5,000 ppm 8 hour TWA
40,000 ppm IDHL Immediately Dangerous To Life or Health
|American Conference of Governmental Industrial Hygienists (ACGIH)
5,000 ppm 8 hour TWA
Ceiling exposure limit (not to be exceeded) of 30,000 ppm for a 10-minute period
40,000 ppm IDHL Immediately Dangerous To Life or Health
What Are the Health Effects of Carbon Dioxide?
Carbon dioxide is in every breath we take as it exists at a concentration of 413 ppm in outdoor air. At this level, it is non-toxic.
The problem occurs when CO2 levels increase beyond 413 ppm. As carbon dioxide concentration increases, it is defined as a simple asphyxiant. A simple asphyxiant is a gas which displaces the normal oxygen in the air we breathe. Common symptoms include headache and drowsiness. At higher CO2 levels, rapid breathing, confusion, increased cardiac output, elevated blood pressure, and increased arrhythmias may occur. Breathing oxygen-depleted air will lead to death by suffocation.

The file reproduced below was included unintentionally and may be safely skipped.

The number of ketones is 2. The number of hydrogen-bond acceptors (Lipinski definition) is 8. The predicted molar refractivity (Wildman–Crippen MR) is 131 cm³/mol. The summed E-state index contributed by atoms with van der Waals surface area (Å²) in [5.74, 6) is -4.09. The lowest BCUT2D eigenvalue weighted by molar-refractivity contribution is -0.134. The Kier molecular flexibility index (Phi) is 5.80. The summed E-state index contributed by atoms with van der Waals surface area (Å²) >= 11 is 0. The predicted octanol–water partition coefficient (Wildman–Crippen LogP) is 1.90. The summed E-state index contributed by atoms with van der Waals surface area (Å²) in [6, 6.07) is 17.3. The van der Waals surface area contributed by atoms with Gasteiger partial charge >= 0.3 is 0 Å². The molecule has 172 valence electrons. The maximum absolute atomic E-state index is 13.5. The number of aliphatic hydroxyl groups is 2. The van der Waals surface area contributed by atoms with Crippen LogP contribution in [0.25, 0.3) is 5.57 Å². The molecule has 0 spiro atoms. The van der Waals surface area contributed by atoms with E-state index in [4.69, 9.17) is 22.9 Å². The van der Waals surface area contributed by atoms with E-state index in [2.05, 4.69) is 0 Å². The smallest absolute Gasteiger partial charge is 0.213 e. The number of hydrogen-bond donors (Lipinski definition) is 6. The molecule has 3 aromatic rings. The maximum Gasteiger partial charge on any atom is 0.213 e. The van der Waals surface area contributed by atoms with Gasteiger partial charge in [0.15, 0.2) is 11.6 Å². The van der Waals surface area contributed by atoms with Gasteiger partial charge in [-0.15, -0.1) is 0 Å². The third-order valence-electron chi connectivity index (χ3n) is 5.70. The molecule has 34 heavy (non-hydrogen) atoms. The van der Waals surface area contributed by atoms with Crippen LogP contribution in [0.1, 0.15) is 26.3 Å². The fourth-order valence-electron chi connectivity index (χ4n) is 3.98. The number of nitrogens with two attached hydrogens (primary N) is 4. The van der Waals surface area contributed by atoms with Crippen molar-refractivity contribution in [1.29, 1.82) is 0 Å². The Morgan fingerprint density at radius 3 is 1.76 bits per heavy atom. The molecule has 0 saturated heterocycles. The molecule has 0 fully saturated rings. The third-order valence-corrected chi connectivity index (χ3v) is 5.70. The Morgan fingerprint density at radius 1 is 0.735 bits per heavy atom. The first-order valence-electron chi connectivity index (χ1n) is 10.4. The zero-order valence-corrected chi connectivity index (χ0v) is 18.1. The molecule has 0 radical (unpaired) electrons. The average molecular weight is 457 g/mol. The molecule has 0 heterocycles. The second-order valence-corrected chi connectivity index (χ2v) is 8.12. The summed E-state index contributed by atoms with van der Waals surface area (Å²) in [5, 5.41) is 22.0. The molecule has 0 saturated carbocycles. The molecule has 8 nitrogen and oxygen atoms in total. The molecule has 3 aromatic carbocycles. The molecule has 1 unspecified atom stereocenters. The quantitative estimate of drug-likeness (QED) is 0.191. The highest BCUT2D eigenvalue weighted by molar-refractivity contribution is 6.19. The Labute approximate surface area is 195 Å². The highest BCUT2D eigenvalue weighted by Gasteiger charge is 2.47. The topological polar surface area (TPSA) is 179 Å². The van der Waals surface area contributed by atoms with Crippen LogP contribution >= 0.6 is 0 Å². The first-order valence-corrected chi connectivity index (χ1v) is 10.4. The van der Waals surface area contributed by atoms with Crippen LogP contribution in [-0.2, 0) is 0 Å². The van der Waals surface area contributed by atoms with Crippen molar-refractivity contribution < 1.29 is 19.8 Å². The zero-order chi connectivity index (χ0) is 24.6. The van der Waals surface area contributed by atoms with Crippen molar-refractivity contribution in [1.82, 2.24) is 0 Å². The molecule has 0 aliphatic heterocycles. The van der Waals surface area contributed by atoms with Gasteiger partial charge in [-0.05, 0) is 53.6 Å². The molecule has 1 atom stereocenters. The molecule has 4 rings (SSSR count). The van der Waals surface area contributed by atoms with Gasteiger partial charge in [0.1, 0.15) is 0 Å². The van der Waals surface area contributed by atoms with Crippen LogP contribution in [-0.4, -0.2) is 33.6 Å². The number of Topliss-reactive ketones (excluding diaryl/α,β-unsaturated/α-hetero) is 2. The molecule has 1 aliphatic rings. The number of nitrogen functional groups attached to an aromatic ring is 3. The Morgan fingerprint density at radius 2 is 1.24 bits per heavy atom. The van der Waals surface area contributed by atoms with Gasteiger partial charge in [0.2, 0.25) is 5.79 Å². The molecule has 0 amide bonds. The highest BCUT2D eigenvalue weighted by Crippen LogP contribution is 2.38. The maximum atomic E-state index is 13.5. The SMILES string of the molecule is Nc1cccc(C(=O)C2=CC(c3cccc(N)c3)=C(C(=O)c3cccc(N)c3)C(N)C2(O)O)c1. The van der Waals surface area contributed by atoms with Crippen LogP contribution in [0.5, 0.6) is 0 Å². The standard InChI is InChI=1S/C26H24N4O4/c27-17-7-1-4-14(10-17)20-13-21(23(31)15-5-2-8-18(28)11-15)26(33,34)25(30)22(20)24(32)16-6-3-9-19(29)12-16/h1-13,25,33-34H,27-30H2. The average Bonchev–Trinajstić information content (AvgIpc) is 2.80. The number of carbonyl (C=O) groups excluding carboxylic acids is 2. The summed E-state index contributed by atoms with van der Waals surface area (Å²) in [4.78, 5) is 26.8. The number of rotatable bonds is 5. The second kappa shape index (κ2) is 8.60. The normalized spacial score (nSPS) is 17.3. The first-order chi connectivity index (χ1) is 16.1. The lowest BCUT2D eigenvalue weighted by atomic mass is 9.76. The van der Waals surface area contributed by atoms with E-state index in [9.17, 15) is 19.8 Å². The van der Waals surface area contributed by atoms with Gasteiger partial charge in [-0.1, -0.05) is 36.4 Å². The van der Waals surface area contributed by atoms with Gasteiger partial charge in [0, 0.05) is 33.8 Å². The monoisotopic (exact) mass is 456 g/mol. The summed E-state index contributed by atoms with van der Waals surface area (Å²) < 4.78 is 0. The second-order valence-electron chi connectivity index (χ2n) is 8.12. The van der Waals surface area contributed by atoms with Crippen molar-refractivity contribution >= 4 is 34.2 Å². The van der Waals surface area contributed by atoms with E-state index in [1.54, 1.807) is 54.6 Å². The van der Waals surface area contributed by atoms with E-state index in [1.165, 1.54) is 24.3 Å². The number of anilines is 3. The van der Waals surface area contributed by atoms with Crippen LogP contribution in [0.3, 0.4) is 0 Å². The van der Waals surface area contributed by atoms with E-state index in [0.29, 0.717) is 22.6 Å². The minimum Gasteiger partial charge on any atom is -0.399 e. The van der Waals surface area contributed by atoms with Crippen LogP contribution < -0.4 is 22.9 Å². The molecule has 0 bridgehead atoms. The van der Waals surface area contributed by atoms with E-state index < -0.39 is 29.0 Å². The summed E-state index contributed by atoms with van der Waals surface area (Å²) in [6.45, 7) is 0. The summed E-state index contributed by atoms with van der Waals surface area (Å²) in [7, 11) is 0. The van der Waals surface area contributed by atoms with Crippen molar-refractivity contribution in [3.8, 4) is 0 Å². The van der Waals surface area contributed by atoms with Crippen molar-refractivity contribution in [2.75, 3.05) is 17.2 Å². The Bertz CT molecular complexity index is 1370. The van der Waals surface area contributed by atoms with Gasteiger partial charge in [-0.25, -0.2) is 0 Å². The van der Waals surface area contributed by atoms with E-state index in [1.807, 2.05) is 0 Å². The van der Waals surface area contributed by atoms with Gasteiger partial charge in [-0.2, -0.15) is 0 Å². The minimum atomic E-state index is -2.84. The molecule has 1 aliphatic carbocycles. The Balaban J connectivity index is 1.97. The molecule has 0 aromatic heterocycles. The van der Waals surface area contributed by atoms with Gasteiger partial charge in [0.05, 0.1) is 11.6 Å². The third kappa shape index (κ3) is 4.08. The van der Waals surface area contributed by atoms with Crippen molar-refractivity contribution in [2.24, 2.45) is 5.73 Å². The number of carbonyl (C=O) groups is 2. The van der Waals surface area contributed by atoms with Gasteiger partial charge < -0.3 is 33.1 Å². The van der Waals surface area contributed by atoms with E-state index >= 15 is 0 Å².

Since CO2 is odorless and does not cause irritation, it is considered to have poor warning properties and requires careful monitoring.
Is Carbon Dioxide an Indoor Air Pollutant?
Yes it is. For many years, carbon dioxide measurements have been used to better understand airflow and guide the design of cooling, heating, and ventilation systems. High indoor CO2 levels are tied to poor health and lack of fresh air entering an indoor structure.
When there is poor air ventilation, the concentration of CO2 will increase. This results in pollution of the indoor space. CO2 monitoring allows occupants to know if CO2 levels are too high so corrective action can take place. Opening a window or door and turning on the ventilation system can help reduce indoor CO2 levels.
Is Carbon Dioxide Linked to COVID Transmission?